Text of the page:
If you have kids then it can sometimes be a struggle to know how and what, or even when to tell them about your move to Canada.
Making the decision
I recommend that the older children participate in the decision to emigrate since this is going to have a big impact on their social life, education and lifestyle. Having a family meeting is well worth doing. Let everyone have their say.
Listen to your child’s point of view. Teenagers for example, may be reluctant to make the move for a whole variety of reasons. Letting them express this and talking about what you want from the move can help them feel involved in the decision – and ultimately to accept it.
Designing your new lives
In the process of deciding to make the move to Canada, you will have spent some time imagining what your life in Canada will be like. I recommend that you continue this even after you’ve made the decision because it will help you all to stay motivated and begin planning the details of your move.
For older children, you can begin researching schools and how those work. Probably more importantly, for their adjustment to Canada, will be to find out about life style. Get them talking about the sports they might like to try. Skiing and snowboarding are obvious ones, but there’s a lot more.
Younger children may enjoy finding out about Canadian wild life, beaches, swimming pools and snow tubing!
The idea here is to get them interested, if not excited, about their potential new lives in Canada.
Planning the move
As the time to leave for Canada approaches, the amount to do increases. At this point you can start getting really organized.
I suggest that you have regular family meetings to talk over what needs doing. Everyone can be given things to do.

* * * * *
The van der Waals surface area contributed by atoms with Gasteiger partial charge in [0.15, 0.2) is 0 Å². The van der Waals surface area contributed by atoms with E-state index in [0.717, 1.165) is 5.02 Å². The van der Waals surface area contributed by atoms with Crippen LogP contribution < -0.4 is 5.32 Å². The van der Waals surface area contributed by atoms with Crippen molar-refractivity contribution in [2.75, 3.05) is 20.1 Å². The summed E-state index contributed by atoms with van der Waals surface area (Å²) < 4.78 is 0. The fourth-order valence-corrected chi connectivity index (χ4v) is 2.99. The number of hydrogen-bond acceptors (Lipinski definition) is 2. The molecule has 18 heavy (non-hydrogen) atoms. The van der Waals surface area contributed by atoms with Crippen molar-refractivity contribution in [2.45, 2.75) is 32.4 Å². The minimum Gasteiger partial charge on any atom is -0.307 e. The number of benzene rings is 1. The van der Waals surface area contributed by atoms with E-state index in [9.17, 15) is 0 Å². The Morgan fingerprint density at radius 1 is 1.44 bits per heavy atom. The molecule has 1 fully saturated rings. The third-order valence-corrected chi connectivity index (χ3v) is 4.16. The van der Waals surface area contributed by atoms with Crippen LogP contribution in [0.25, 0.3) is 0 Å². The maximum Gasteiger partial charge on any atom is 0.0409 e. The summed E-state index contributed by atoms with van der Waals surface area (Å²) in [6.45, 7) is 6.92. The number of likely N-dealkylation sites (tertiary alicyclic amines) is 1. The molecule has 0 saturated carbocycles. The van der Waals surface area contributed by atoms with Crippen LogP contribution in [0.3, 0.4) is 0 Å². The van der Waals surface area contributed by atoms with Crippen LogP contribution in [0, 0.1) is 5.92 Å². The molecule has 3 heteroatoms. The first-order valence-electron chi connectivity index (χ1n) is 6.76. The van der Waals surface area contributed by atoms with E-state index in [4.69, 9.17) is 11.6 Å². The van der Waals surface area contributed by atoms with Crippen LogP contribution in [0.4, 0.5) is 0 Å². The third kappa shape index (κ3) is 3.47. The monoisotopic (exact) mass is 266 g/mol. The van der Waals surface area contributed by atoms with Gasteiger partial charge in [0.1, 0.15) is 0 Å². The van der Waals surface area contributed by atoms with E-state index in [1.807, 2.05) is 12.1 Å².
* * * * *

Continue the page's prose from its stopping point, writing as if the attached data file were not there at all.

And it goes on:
For little ones it might be no more than tidying up their toys, but at least they’ll feel involved. And it might help!
Older children can do more. For example if you have a lot of stuff to clear out of the house, they can organize a garage sale or car boot sale. Pricing up things you’re selling and being the salesperson can be quite motivating. You may end up paying them for their help, but if it is their stuff being sold that’s only fair.
Saying goodbye to friends and family is not going to be easy.
You may want to make special plans for the children so that they have play dates with their special friends before they leave.
A big party for the family as a whole is a way of marking your departure. Consider also having one for the children so that they can have their friends over.
We found that the move brought us closer together. That was because we came to rely on each other in those first weeks in Canada. At that time you don’t have anyone else, so that is to be expected.
Now is the time that your dreams of Canada and your preparation will pay off. You should have a good idea of what to expect and you can begin to settle into your new life.
School age children can start at school where they will easily make friends. The worst part will be the first day, or the fear of the first day. Prepare them if you can by visiting the school beforehand. Let them find out about things like the clothes other kids are wearing (no school uniform)!
If your children are pre-school then there are lots of activities available. These will also enable you to meet other adults.
I also recommend that you follow through on all those plans you made before you came to Canada. For example if your children wanted to learn to snowboard, sign them up for snowboard camps.
Remember that all this advice also applies to adults. Now you’re in Canada you too can make your dreams come alive.